A few years ago, during one of the toughest economic periods in recent memory, companies were looking for the lowest-cost option for handling recruitment. “Recruitment Process Outsourcing (RPO) was an attractive solution, and cost was often the main driver when contracts were signed,” says Angela Hills, Executive Vice President at Cielo, Inc.

Fast forward to today. These initial contracts are ending, and companies’ needs have evolved. Many are wondering: is RPO still the right solution for our HR transformation? Should we stay with our current provider, or should we look elsewhere?

Organizations considering RPO for the first time or those looking to new providers are likely interested in transforming the recruitment function. They see recruiting as essential to achieving business objectives, improving quality of hire and creating true competitive advantage. The following are two key questions to consider as organizations begin planning their next RPO engagement.


The answer to this question should be tied to your company’s talent and business goals, and driven by a clear understanding of the talent you need today and five years down the line. But this can’t be all. If the mission is to create a truly innovative, forward-looking recruitment function, it’s integral to find a truly strategic RPO partner—one where talent acquisition is not a standardized, cookie-cutter or generic process.

It’s important to identify a provider that shares your philosophy, a provider with proactive and passionate talent experts committed to finding, engaging and attracting the talent that is aligned with the company’s brand, mission and values; the talent you need to spearhead positive change, strengthen strategic advantage and ultimately optimize the bottom line.

There are providers that fit this mold and those that do not. Creating alignment among leadership and an understanding of what exactly you’re looking for upfront is the key to finding and establishing the right, long-term partnership.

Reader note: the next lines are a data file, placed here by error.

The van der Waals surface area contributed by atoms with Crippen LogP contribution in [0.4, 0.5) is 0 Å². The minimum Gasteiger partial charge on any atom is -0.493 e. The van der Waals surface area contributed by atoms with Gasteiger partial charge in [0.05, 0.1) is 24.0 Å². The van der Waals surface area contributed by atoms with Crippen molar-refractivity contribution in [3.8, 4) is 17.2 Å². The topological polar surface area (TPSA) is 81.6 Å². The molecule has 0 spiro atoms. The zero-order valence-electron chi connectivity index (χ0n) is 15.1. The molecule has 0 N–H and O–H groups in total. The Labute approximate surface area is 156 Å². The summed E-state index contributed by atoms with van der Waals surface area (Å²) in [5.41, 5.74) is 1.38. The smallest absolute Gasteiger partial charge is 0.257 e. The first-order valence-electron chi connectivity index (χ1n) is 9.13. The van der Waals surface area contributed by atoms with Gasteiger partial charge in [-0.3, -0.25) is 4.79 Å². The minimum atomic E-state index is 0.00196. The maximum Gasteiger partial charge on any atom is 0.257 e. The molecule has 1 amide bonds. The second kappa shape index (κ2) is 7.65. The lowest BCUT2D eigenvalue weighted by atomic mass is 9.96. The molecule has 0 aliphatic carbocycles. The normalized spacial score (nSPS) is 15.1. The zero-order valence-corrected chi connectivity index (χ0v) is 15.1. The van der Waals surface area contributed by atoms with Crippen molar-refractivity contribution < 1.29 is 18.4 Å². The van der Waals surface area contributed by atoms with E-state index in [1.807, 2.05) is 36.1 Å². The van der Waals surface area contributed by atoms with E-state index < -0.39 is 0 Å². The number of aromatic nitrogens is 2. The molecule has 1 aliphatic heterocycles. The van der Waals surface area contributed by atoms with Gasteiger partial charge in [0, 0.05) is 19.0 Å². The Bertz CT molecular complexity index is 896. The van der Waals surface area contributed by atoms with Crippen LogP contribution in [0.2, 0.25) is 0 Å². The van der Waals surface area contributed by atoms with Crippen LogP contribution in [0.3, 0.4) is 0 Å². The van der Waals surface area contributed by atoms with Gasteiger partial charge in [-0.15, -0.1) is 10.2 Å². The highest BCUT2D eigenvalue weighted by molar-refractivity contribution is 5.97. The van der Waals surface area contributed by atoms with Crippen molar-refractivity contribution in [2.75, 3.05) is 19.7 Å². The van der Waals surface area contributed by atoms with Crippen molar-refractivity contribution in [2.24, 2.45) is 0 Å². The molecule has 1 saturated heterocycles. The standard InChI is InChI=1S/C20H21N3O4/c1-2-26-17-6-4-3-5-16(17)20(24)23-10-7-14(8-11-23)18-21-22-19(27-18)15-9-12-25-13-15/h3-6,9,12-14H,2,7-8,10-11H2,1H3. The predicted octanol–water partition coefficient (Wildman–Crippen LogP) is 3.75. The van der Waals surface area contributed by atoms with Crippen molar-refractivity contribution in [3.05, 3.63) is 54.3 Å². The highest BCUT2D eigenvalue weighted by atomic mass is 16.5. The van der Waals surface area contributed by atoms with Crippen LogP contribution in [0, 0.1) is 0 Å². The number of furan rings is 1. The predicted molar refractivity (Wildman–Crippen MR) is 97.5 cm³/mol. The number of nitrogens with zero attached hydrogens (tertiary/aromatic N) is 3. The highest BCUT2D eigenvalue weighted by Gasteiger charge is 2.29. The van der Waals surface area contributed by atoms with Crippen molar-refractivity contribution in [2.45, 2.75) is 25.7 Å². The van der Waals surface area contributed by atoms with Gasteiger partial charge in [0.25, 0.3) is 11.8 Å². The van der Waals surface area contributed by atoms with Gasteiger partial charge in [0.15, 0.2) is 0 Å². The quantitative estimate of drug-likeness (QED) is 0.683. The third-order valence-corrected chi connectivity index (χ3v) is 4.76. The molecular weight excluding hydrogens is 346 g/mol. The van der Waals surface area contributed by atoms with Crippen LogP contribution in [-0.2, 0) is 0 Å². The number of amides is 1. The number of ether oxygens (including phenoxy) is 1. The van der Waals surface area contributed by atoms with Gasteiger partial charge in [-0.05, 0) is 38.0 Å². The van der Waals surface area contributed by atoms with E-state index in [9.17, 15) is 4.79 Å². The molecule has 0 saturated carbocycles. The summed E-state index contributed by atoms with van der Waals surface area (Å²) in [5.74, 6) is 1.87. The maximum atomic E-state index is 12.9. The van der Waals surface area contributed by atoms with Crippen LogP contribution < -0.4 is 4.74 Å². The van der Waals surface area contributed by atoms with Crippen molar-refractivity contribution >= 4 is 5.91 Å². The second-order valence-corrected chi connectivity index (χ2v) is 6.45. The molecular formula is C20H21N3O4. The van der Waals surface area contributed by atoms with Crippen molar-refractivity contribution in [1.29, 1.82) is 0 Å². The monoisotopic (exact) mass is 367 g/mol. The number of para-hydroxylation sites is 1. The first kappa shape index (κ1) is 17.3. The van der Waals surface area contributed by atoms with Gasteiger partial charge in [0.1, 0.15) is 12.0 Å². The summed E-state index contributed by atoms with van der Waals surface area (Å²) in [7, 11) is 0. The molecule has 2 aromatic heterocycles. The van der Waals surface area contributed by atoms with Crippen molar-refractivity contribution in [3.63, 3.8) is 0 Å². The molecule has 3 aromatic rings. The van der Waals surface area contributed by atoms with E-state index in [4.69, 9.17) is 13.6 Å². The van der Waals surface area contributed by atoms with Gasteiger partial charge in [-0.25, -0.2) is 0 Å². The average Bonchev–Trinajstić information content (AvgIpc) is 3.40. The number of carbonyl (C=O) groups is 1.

The RPO market offers a range of service models, and companies nearing the end of their first RPO contracts are often surprised by the selection available. Many of these companies are finding they need an entirely different RPO approach.

For example, rather than focusing on trimming costs, one company might seek a partner that re-imagines the entire current recruiting process and designs a customized approach that is wholly in sync with long-term goals. Reducing costs is still vital, but the overall focus is strategic—becoming proactive and finding the talent that will drive costs down for the long haul.

“These companies really need a model where the provider becomes part of their organization and completely integrates with their processes,” says Hills. “If a provider lives and breathes your company, they can identify improvement opportunities you may never have noticed.”

Another scenario explored by a number of organizations is co-sourcing: keeping parts of recruitment activities in-house and outsourcing others. A highly customized RPO partnership works best in this scenario, as there is often much overlap between the provider and client partner.

“It’s so important to choose a forward-looking partner if you’re co-sourcing,” says Hills. “This way, the partnership can evolve and grow hand-in-hand as your needs change.”


As RPO contracts come to an end, many companies will find themselves at a crossroads. Some, particularly those that have complex recruiting challenges and/or a unique culture, will be ready to make a transformational change to elevate recruiting to a new level.

“Oftentimes, we hear companies say that RPO doesn’t work for them,” says Hills. “In most cases, though, the model just wasn’t the right fit. The client partners we work with require a far more customized, strategic approach. It’s just a matter of understanding that this option exists. RPO isn’t only about creating efficiencies and driving down costs; it can completely transform what you’re doing and the impact you have on the entire organization.”